- Review Price: £1174.00
Even though Windows Media Center Edition has highlighted the home theatre PC concept, media PCs have actually been around for quite a while. Some time back in the dark ages a company called Olivetti tried to produce a media type PC, but as hardware at the time wasn’t quite up to it, Olivetti discontinued this range of PCs shortly after it was introduced.
Several applications capable of media playback have been available for some time, but complete systems aimed at home entertainment have only started to appear in numbers recently. As a hardware vendor MSI was one of the first companies to launch a complete solution in 2003 that offered a package that could work with multiple types of media using an affordable software package.
This was the dawn of MSI’s MEGA PC and the Systemax Encore 3107 is using the MEGA 180 as its base. You can of course purchase the MEGA 180 on its own as a barebone unit, which means that you have to fit the CPU, memory, hard drive and optical drive plus any add-in cards on your own. But personally I would much rather go with the pre-assembled approach as the MEGA PCs are quite quirky to assemble, since there’s very limited space inside the case and quite a lot of cables that have to be fitted neatly for optimal airflow.
Purchasing a pre-built machine like the Encore 3107 saves all the building hassle and Systemax has put together a quality package at a very good price. The MEGA 180 barebone chassis comes with an nForce2 based motherboard and Systemax has fitted a 2800+ AMD Athlon XP processor and 512MB of PC3200 DDR SDRAM to the mix. This makes it a reasonable spec PC without driving up the price too much.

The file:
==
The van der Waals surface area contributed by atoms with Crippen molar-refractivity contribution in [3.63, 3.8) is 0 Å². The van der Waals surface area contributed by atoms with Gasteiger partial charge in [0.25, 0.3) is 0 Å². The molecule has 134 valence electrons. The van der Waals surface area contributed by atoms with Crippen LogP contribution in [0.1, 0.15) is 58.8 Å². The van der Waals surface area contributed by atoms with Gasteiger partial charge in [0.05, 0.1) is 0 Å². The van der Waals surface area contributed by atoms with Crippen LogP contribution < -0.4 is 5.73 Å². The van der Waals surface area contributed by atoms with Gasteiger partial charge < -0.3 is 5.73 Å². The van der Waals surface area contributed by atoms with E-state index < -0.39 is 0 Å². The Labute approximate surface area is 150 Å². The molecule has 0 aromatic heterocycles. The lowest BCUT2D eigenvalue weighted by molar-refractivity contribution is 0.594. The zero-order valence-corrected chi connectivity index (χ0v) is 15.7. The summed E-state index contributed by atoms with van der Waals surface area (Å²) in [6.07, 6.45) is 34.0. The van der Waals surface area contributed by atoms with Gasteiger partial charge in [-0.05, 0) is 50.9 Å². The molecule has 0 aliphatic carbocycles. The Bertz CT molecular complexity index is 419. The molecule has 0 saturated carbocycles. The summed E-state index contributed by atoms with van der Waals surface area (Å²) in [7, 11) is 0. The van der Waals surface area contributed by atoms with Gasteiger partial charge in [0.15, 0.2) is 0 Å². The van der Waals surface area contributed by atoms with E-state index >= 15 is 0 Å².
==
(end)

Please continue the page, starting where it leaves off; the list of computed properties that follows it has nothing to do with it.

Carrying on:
You also get a 160GB Samsung hard drive and an eight-speed Sony DVD writer, that can handle both DVD + and – R/RW media. Not content with the integrated graphics of the nForce2 chipset, Systemax has also installed a GeForce 5700 graphics card from MSI and although this is hardly cutting edge, it provides acceptable gaming performance. Finally there is an MSI TV tuner card, that comes supplied with a remote control.
Integrated on the motherboard are a radio tuner and a mini PCI slot to which a wireless network card has been fitted. It’s a shame that it’s only 802.11b, as with 802.11g it would have been possible to stream video from a server elsewhere in your home.
The front of the MEGA 180 is dominated by a large LCD display that shows all kinds of information depending on what mode the PC is in. In Hi-Fi mode, this is with the PC switched off, the LCD display shows the current CD track playing or the radio station you’re tuned in to. It also displays the sound mode setting and doubles as a basic spectrum analyser. When the PC is powered off, the LCD displays the current time. In Windows it is dependant on what application you’re using, but it can display CPU temperature and fan speed or again information about what CD track or radio station you’re listening to. If you’re not listening to a CD or a radio station, the display will show text such as DVD or TV.
Below the LCD display is a multi-format card reader that can be used with all popular memory cards bar XD and Magic Gate MemoryStick. At the very base of the front is a small flap, which is opened by pressing a button on the right hand side. This reveals two USB 2.0 ports, six and four-pin FireWire connectors, optical S/PDIF in and headphone and mic sockets.
Around the back you’ll find a further two USB 2.0 ports, two PS/2 ports, an Ethernet connector, optical S/PDIF out, three audio ports that allow for 5.1-channel output, a printer port and a modem socket. There is also a connector for the radio aerial, and thankfully there is an aerial supplied in the box. Also, as there is a graphics card fitted there are two redundant D-SUB connectors and an S-Video connector.